The Glasgow Courier - Serving Proudly As The Voice Of Valley County Since 1913

By Michael Burns
Representing the Right 

Keeping Spending Promises


Trump: Military Spending and Infrastructure

In this ongoing segment, Glasgow-based columnists Michael Burns and Alec Carmichael have agreed to square off on issues of national and international significance. Less a debate format than an opportunity to feature in-depth discussion, "Side by Side" will feature structured analysis of current events complete with fact-checking, editorial support and, when necessary, informal arbitration. To suggest a topic for our duo, write to

This year, the Montana Legislature has been attempting to pass a statewide fiscally responsible infrastructure program. Soon, the entire nation will be weighing the issue of infrastructure more than they have in 60 years, along with the respective dollar value of many other federal agencies. President Trump is assembling a budget plan for the 2018 fiscal year. At last week’s joint congressional session, the president reiterated his desire to fulfill one of his campaign promises of rebuilding the nation’s aging infrastructure. It was also recently announced that he would like to add an additional 54 billion to the defense budget.

Trump is asking other domestic agencies to cut spending from their budgets to make room for the increases to uphold his equal promise not to cut Social Security or Medicare. These additions have caused a lot of excitement among many on the right and left. Public health, public welfare and public safety are top priorities for the federal government. They aren’t abstract concepts and too many people are regarded as the meat and potatoes of government spending. Not surprisingly, top brass of the military and American civil engineers believe these increases in funding are vital for first-rate and efficient management of their respective operations.

Every four years, The Report Card for America’s Infrastructure is published by the American Society of Civil Engineers which rates the present condition of national infrastructure categories on a system of measurement of A through F. In 2013, our national infrastructure system was rated a D+ and in need of major overhauls. Next week, their new report with a revised grading will be released and is perfect timing for the administration to gain support for the Eisenhower era-like building of roads, bridges, levees, dams and other transit related projects. According to the ASCE, in the long run, these projects will give money back to the taxpayer. The report also states that due to infrastructure deficiencies, until 2025, the average household nationwide will lose approximately $3,400 a year in maintenance while the economy will take a 2.2 trillion dollar hit in business sales due to poor roads.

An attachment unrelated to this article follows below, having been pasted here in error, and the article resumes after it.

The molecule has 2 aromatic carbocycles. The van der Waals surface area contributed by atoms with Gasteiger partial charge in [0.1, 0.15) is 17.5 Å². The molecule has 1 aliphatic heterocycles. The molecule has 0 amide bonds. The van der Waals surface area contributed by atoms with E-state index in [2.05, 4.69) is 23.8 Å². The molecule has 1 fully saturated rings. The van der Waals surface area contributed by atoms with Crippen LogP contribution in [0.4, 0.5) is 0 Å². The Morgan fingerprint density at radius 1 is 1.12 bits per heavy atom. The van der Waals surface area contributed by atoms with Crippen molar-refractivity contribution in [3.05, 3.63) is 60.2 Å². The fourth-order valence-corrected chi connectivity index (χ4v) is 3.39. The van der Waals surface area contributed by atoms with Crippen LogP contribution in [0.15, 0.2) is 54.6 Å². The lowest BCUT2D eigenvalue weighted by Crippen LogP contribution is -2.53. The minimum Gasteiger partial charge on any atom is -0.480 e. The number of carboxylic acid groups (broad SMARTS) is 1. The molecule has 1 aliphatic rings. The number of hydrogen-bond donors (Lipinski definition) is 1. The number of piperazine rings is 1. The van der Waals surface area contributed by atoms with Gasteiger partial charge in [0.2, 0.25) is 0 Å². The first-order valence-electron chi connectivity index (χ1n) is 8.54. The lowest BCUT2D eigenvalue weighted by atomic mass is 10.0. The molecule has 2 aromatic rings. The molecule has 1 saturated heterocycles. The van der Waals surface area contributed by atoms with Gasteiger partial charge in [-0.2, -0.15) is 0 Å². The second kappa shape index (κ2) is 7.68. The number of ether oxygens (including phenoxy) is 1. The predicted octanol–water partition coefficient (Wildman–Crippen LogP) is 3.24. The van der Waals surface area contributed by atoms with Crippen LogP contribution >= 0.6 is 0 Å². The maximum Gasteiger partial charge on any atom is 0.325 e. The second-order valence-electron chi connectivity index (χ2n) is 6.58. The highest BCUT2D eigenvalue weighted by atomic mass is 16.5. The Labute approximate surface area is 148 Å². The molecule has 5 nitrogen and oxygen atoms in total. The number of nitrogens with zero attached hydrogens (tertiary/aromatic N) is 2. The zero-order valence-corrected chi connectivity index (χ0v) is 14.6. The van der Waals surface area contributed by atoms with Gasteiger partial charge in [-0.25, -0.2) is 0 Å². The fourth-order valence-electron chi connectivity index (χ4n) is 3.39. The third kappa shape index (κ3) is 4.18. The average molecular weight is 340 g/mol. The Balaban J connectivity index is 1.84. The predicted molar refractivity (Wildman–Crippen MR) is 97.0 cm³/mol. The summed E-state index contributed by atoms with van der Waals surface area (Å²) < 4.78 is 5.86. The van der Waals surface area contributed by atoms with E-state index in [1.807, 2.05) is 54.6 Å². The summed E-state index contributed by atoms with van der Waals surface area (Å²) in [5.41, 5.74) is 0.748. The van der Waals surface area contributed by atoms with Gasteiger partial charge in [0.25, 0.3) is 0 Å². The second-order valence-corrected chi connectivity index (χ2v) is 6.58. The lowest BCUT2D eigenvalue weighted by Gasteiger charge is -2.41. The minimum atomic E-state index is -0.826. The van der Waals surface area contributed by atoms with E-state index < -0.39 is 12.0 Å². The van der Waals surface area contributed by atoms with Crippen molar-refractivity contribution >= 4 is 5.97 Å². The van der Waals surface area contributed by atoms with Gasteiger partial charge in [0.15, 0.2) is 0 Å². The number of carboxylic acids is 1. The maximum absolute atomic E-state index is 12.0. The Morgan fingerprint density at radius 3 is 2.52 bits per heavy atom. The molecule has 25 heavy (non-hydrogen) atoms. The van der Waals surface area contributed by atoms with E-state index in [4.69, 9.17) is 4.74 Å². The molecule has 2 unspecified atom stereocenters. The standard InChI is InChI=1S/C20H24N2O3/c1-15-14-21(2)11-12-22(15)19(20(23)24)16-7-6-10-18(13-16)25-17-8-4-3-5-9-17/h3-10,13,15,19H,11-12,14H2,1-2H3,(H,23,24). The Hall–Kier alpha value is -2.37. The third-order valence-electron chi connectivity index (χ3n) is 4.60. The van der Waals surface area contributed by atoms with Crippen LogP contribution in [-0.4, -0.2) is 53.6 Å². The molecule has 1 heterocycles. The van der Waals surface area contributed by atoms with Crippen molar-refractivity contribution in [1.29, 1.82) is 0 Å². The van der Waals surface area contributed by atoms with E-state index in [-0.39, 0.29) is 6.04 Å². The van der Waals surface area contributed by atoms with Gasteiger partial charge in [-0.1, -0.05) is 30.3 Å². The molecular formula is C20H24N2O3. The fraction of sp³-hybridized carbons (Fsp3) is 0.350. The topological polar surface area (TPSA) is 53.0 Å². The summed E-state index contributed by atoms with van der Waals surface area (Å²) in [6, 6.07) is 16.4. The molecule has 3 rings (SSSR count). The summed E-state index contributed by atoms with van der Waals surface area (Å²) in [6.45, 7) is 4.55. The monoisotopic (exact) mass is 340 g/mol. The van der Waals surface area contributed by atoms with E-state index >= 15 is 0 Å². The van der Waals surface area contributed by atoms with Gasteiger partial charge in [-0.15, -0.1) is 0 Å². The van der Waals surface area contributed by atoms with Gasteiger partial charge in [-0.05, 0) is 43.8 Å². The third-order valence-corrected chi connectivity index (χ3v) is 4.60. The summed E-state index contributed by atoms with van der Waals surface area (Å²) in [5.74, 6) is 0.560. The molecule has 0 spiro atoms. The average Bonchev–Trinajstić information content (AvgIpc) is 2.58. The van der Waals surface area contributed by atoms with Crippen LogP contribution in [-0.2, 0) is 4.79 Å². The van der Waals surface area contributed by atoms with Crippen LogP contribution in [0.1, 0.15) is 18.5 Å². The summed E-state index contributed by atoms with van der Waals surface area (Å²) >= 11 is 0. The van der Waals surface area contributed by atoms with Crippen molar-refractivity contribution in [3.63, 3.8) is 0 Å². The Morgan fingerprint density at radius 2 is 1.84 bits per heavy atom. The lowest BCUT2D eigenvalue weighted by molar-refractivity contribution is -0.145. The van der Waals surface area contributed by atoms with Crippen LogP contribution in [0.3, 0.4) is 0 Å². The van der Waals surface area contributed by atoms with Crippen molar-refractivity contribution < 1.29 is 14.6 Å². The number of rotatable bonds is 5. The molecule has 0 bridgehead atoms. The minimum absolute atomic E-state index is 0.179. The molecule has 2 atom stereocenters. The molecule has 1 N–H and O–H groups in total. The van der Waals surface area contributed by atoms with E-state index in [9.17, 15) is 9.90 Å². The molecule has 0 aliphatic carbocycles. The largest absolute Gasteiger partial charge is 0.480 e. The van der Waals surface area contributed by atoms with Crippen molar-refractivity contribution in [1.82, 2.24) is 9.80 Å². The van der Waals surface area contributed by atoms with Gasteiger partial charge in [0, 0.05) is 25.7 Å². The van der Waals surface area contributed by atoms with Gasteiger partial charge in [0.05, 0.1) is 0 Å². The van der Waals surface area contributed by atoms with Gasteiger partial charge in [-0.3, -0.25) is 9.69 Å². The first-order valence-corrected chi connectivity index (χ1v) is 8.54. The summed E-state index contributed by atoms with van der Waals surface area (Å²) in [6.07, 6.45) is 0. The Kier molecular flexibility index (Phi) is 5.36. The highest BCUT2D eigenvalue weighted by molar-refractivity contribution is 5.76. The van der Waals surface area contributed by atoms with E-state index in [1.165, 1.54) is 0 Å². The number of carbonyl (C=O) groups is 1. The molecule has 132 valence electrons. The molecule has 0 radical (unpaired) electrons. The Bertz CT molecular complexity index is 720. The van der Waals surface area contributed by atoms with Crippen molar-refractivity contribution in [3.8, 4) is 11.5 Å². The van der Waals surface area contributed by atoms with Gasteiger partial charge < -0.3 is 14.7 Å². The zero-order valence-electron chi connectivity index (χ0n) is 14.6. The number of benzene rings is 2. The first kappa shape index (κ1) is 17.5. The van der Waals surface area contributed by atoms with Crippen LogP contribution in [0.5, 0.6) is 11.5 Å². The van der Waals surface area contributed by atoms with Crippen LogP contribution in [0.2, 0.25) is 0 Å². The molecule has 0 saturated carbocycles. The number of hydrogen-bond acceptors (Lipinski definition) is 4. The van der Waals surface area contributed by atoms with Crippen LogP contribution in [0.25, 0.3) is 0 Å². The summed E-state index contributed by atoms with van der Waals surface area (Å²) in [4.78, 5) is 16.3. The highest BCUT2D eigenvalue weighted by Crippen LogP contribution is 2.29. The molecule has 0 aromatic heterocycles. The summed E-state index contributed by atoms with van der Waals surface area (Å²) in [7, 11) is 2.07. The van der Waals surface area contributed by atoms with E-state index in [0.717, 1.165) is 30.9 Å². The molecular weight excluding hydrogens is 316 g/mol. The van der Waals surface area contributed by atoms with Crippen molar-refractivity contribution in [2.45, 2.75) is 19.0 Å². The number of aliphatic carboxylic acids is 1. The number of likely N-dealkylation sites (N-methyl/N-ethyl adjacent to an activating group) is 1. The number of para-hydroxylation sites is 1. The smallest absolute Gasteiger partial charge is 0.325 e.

Trump wants to give the private market a chance to handle these projects. Through bid wars and a competitive market, he believes the American taxpayer will get a better bang for its buck rather than hand the work to the often criticized slow and over-budget federal government. This would add millions to the workforce and stimulate economic growth.

According to Trump, increasing the military spending would also add thousands of new soldiers and marines while increasing our fleet to 350 ships and adding additional combat aircraft. It is roughly a ten percent increase over Obama’s defense budget last year but some say it is still not enough. Senator John McCain would like to see about 50 billion dollars more on top of Trump’s proposal. This isn’t unreasonable considering other super powers are spending record sums to develop advanced military forces. China is spending approximately 147 billion on their defensive powers this year, albeit, about 400 billion less than ours. However, that sum is over a trillion yuan which has about a 1:7 ratio to the American dollar and the average income of a Chinese citizen is about 7 times less than an American worker. Theoretically, 147 billion has the possibility of developing the Chinese army larger than our own and Chinese-made armaments cheaper than our own.

Trump self-describes the budget as, “public safety and national security” firstly. At least somewhat related to defense, he also promises that of the increases, some of it will go to the initiating of the border wall and hiring of immigration agents. Currently though, he has framed it mainly around military building and infrastructure.

The budget proposals are off to a good start and can be leveraged as some positive momentum for the Trump White House. We will know exactly how congress will slice and dice the budget soon. The president says the budget and further spending increases will be outlined more fully later this month and in detail by May.


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